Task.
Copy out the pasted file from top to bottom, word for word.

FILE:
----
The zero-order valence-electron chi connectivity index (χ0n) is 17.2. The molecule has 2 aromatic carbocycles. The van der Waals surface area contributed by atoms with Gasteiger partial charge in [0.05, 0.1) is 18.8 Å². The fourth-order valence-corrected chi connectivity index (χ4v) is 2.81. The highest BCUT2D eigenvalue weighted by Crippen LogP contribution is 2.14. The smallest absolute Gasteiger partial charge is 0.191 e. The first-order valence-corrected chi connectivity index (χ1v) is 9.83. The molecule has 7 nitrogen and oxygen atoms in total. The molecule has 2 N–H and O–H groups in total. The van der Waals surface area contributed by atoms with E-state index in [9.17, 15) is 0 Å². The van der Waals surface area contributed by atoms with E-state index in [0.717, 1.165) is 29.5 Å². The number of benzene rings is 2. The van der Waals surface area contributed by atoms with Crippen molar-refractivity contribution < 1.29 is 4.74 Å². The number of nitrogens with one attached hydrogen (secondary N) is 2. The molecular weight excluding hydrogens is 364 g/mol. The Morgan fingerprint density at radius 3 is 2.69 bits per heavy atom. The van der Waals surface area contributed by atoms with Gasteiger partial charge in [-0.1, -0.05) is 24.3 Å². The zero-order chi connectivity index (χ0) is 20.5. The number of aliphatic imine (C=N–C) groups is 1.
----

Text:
The zero-order valence-electron chi connectivity index (χ0n) is 17.2. The molecule has 2 aromatic carbocycles. The van der Waals surface area contributed by atoms with Gasteiger partial charge in [0.05, 0.1) is 18.8 Å². The fourth-order valence-corrected chi connectivity index (χ4v) is 2.81. The highest BCUT2D eigenvalue weighted by Crippen LogP contribution is 2.14. The smallest absolute Gasteiger partial charge is 0.191 e. The first-order valence-corrected chi connectivity index (χ1v) is 9.83. The molecule has 7 nitrogen and oxygen atoms in total. The molecule has 2 N–H and O–H groups in total. The van der Waals surface area contributed by atoms with E-state index in [9.17, 15) is 0 Å². The van der Waals surface area contributed by atoms with E-state index in [0.717, 1.165) is 29.5 Å². The number of benzene rings is 2. The van der Waals surface area contributed by atoms with Crippen molar-refractivity contribution < 1.29 is 4.74 Å². The number of nitrogens with one attached hydrogen (secondary N) is 2. The molecular weight excluding hydrogens is 364 g/mol. The Morgan fingerprint density at radius 3 is 2.69 bits per heavy atom. The van der Waals surface area contributed by atoms with Gasteiger partial charge in [-0.1, -0.05) is 24.3 Å². The zero-order chi connectivity index (χ0) is 20.5. The number of aliphatic imine (C=N–C) groups is 1.